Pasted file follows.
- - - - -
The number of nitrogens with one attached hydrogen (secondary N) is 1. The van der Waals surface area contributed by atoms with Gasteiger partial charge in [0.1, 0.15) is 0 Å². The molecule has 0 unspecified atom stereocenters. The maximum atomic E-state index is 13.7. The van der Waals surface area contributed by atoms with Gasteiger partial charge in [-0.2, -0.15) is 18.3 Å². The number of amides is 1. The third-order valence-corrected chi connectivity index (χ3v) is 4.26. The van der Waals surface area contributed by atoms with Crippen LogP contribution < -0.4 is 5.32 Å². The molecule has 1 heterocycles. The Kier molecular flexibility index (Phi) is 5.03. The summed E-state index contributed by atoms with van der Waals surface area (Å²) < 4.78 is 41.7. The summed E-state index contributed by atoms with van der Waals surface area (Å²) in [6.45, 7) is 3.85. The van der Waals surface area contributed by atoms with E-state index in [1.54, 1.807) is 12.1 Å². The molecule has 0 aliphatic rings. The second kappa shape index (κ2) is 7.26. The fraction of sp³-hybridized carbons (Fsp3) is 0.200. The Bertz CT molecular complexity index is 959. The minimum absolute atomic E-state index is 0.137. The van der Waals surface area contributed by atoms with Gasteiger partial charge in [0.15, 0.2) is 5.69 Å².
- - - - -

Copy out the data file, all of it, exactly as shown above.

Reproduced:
The number of nitrogens with one attached hydrogen (secondary N) is 1. The van der Waals surface area contributed by atoms with Gasteiger partial charge in [0.1, 0.15) is 0 Å². The molecule has 0 unspecified atom stereocenters. The maximum atomic E-state index is 13.7. The van der Waals surface area contributed by atoms with Gasteiger partial charge in [-0.2, -0.15) is 18.3 Å². The number of amides is 1. The third-order valence-corrected chi connectivity index (χ3v) is 4.26. The van der Waals surface area contributed by atoms with Crippen LogP contribution < -0.4 is 5.32 Å². The molecule has 1 heterocycles. The Kier molecular flexibility index (Phi) is 5.03. The summed E-state index contributed by atoms with van der Waals surface area (Å²) < 4.78 is 41.7. The summed E-state index contributed by atoms with van der Waals surface area (Å²) in [6.45, 7) is 3.85. The van der Waals surface area contributed by atoms with E-state index in [1.54, 1.807) is 12.1 Å². The molecule has 0 aliphatic rings. The second kappa shape index (κ2) is 7.26. The fraction of sp³-hybridized carbons (Fsp3) is 0.200. The Bertz CT molecular complexity index is 959. The minimum absolute atomic E-state index is 0.137. The van der Waals surface area contributed by atoms with Gasteiger partial charge in [0.15, 0.2) is 5.69 Å².